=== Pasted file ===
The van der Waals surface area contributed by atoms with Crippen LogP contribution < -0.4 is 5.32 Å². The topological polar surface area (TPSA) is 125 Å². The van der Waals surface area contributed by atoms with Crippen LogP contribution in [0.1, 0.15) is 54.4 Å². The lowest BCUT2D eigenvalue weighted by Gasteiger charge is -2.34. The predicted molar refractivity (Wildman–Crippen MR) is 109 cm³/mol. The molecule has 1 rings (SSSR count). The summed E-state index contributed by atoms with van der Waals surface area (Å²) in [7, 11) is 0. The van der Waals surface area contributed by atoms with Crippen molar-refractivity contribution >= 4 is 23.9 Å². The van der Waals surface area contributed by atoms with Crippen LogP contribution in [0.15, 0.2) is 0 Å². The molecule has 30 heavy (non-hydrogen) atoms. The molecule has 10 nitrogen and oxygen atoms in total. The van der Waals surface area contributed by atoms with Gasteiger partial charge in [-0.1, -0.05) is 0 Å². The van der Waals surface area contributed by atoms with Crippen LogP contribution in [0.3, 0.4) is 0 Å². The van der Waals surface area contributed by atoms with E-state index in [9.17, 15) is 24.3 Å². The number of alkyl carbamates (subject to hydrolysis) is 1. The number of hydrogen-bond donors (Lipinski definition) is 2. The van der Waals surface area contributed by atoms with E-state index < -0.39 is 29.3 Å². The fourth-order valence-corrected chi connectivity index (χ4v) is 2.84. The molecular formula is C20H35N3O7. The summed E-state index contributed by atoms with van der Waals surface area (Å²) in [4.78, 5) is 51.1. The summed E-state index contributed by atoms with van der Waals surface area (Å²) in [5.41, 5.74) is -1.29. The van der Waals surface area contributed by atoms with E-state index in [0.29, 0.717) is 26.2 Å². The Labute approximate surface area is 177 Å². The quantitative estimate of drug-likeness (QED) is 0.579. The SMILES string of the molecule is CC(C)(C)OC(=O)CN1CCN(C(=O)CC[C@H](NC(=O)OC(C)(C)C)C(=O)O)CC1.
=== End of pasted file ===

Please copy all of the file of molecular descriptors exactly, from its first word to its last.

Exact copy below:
The van der Waals surface area contributed by atoms with Crippen LogP contribution < -0.4 is 5.32 Å². The topological polar surface area (TPSA) is 125 Å². The van der Waals surface area contributed by atoms with Crippen LogP contribution in [0.1, 0.15) is 54.4 Å². The lowest BCUT2D eigenvalue weighted by Gasteiger charge is -2.34. The predicted molar refractivity (Wildman–Crippen MR) is 109 cm³/mol. The molecule has 1 rings (SSSR count). The summed E-state index contributed by atoms with van der Waals surface area (Å²) in [7, 11) is 0. The van der Waals surface area contributed by atoms with Crippen molar-refractivity contribution >= 4 is 23.9 Å². The van der Waals surface area contributed by atoms with Crippen LogP contribution in [0.15, 0.2) is 0 Å². The molecule has 30 heavy (non-hydrogen) atoms. The molecule has 10 nitrogen and oxygen atoms in total. The van der Waals surface area contributed by atoms with Gasteiger partial charge in [-0.1, -0.05) is 0 Å². The van der Waals surface area contributed by atoms with Crippen LogP contribution in [0.3, 0.4) is 0 Å². The van der Waals surface area contributed by atoms with E-state index in [9.17, 15) is 24.3 Å². The number of alkyl carbamates (subject to hydrolysis) is 1. The number of hydrogen-bond donors (Lipinski definition) is 2. The van der Waals surface area contributed by atoms with E-state index < -0.39 is 29.3 Å². The fourth-order valence-corrected chi connectivity index (χ4v) is 2.84. The molecular formula is C20H35N3O7. The summed E-state index contributed by atoms with van der Waals surface area (Å²) in [4.78, 5) is 51.1. The summed E-state index contributed by atoms with van der Waals surface area (Å²) in [5.41, 5.74) is -1.29. The van der Waals surface area contributed by atoms with E-state index in [0.29, 0.717) is 26.2 Å². The Labute approximate surface area is 177 Å². The quantitative estimate of drug-likeness (QED) is 0.579. The SMILES string of the molecule is CC(C)(C)OC(=O)CN1CCN(C(=O)CC[C@H](NC(=O)OC(C)(C)C)C(=O)O)CC1.